Syria’s veteran Foreign Minister Walid Muallem dies aged 79

Publishedduration2 hours agoRelated Topics

  • Syrian civil war

image copyrightEPAimage captionThe Syrian government said Walid Muallem was "known for his honourable national stances"

Long-time Syrian Foreign Minister Walid Muallem, one of the most prominent public faces for President Bashar al-Assad's government during the country's civil war, has died aged 79.

State media did not specify the cause of his death, but he had reportedly been in poor health for some time.

He was last seen in public last week.

Muallem, who became foreign minister in 2006 and also deputy prime minister in 2012, blamed the war on a Western conspiracy to topple Mr Assad.

He also regularly defended the government and its allies against widespread allegations of war crimes and crimes against humanity.

More than 400,000 people have been killed and 13 million others have been displaced since a pro-democracy uprising erupted in 2011.

A Syrian government statement said Muallem was "known for his honourable national stances at different political and diplomatic arenas".

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In 2014, Muallem headed the government's delegation at UN-sponsored peace talks in Switzerland that were meant to discuss a political transition plan for Syria.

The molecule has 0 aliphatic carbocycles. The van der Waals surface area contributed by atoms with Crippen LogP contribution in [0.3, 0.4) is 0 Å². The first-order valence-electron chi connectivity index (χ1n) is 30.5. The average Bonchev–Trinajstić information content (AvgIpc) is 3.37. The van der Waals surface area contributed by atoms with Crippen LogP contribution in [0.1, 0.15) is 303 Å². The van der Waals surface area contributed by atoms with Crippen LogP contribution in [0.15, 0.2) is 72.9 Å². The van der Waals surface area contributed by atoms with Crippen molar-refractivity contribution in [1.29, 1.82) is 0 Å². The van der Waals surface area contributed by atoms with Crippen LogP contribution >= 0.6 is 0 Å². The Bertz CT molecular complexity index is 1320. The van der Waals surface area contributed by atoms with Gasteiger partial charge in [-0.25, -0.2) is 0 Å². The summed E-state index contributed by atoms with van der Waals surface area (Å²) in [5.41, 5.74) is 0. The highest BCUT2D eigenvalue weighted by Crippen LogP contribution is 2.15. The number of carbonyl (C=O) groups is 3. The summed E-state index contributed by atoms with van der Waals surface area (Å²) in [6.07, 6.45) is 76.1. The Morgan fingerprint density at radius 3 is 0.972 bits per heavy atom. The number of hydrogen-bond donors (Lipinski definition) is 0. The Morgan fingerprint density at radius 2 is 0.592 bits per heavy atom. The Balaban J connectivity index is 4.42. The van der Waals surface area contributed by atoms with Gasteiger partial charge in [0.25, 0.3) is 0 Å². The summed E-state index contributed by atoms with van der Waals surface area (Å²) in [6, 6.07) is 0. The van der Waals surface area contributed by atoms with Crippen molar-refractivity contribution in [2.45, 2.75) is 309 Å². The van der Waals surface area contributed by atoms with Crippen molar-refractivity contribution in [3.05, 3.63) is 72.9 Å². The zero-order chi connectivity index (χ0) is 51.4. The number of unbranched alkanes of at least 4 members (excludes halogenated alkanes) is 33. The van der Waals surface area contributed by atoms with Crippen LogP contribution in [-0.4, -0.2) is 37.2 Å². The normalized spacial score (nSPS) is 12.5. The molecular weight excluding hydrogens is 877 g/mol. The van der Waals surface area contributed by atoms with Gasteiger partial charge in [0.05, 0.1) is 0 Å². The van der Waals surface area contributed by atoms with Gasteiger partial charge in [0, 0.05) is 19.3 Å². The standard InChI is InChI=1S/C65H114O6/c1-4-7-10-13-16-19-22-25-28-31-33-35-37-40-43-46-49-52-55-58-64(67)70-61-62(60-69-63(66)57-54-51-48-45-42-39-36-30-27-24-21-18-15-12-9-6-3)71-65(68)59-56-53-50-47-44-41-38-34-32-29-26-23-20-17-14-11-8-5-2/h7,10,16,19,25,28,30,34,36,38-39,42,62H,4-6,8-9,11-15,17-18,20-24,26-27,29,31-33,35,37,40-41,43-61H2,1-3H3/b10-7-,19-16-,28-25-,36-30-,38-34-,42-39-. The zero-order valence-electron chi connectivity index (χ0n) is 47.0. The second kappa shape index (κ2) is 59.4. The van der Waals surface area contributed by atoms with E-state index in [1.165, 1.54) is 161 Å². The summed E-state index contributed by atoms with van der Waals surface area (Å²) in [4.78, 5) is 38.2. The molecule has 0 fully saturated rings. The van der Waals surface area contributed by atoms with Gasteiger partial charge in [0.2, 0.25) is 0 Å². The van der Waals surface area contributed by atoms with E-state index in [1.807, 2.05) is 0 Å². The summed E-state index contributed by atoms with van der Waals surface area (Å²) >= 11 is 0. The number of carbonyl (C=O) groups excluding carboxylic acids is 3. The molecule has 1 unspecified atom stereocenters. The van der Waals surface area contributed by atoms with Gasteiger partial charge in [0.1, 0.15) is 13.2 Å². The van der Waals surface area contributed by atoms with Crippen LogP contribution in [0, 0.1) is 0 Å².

Sitting across the room from leading opposition figures, he said in an opening address: "The media laud these people, these terrorists, by claiming they are moderates. But they know full well that they are extremists and terrorists."

Then-UN Secretary General Ban Ki-moon accused him of using inflammatory language, to which Muallem responded: "You live in New York. I live in Syria. I have the right to give the Syrian version here in this forum."

The talks eventually collapsed and there has been little progress on a peaceful resolution to the conflict since then.

Rebel and jihadist groups once controlled large parts of the country, but the Syrian army has retaken most of the territory over the past five years with the help of Russian air power and Iran-backed militiamen.

Now, the last remaining opposition stronghold is the north-western province of Idlib, which the government has vowed to "liberate" despite the presence of three million civilians, including one million children.

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